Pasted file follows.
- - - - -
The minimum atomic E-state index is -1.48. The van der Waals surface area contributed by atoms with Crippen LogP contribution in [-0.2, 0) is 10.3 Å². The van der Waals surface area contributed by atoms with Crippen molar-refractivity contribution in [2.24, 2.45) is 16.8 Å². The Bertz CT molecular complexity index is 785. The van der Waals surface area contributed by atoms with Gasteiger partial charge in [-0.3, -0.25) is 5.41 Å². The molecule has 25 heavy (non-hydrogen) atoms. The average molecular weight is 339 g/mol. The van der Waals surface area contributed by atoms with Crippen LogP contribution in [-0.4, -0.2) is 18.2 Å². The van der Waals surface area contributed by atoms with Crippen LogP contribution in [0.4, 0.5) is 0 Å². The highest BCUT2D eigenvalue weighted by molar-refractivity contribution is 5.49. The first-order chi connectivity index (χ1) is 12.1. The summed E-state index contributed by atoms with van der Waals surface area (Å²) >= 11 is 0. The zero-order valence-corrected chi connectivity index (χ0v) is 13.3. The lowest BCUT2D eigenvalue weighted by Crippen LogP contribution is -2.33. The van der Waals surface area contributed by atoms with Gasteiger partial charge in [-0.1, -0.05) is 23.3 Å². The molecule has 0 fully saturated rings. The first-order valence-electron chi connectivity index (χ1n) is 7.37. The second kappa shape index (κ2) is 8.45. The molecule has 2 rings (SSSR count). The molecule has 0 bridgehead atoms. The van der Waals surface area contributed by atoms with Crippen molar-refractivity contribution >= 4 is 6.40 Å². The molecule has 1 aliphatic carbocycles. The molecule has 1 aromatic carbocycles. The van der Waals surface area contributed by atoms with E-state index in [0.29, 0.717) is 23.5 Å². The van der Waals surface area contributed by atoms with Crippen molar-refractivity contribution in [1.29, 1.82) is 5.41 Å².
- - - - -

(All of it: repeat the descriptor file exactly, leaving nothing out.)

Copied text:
The minimum atomic E-state index is -1.48. The van der Waals surface area contributed by atoms with Crippen LogP contribution in [-0.2, 0) is 10.3 Å². The van der Waals surface area contributed by atoms with Crippen molar-refractivity contribution in [2.24, 2.45) is 16.8 Å². The Bertz CT molecular complexity index is 785. The van der Waals surface area contributed by atoms with Gasteiger partial charge in [-0.3, -0.25) is 5.41 Å². The molecule has 25 heavy (non-hydrogen) atoms. The average molecular weight is 339 g/mol. The van der Waals surface area contributed by atoms with Crippen LogP contribution in [-0.4, -0.2) is 18.2 Å². The van der Waals surface area contributed by atoms with Crippen LogP contribution in [0.4, 0.5) is 0 Å². The highest BCUT2D eigenvalue weighted by molar-refractivity contribution is 5.49. The first-order chi connectivity index (χ1) is 12.1. The summed E-state index contributed by atoms with van der Waals surface area (Å²) >= 11 is 0. The zero-order valence-corrected chi connectivity index (χ0v) is 13.3. The lowest BCUT2D eigenvalue weighted by Crippen LogP contribution is -2.33. The van der Waals surface area contributed by atoms with Gasteiger partial charge in [-0.1, -0.05) is 23.3 Å². The molecule has 0 fully saturated rings. The first-order valence-electron chi connectivity index (χ1n) is 7.37. The second kappa shape index (κ2) is 8.45. The molecule has 2 rings (SSSR count). The molecule has 0 bridgehead atoms. The van der Waals surface area contributed by atoms with Crippen molar-refractivity contribution >= 4 is 6.40 Å². The molecule has 1 aliphatic carbocycles. The molecule has 1 aromatic carbocycles. The van der Waals surface area contributed by atoms with E-state index in [0.29, 0.717) is 23.5 Å². The van der Waals surface area contributed by atoms with Crippen molar-refractivity contribution in [1.29, 1.82) is 5.41 Å².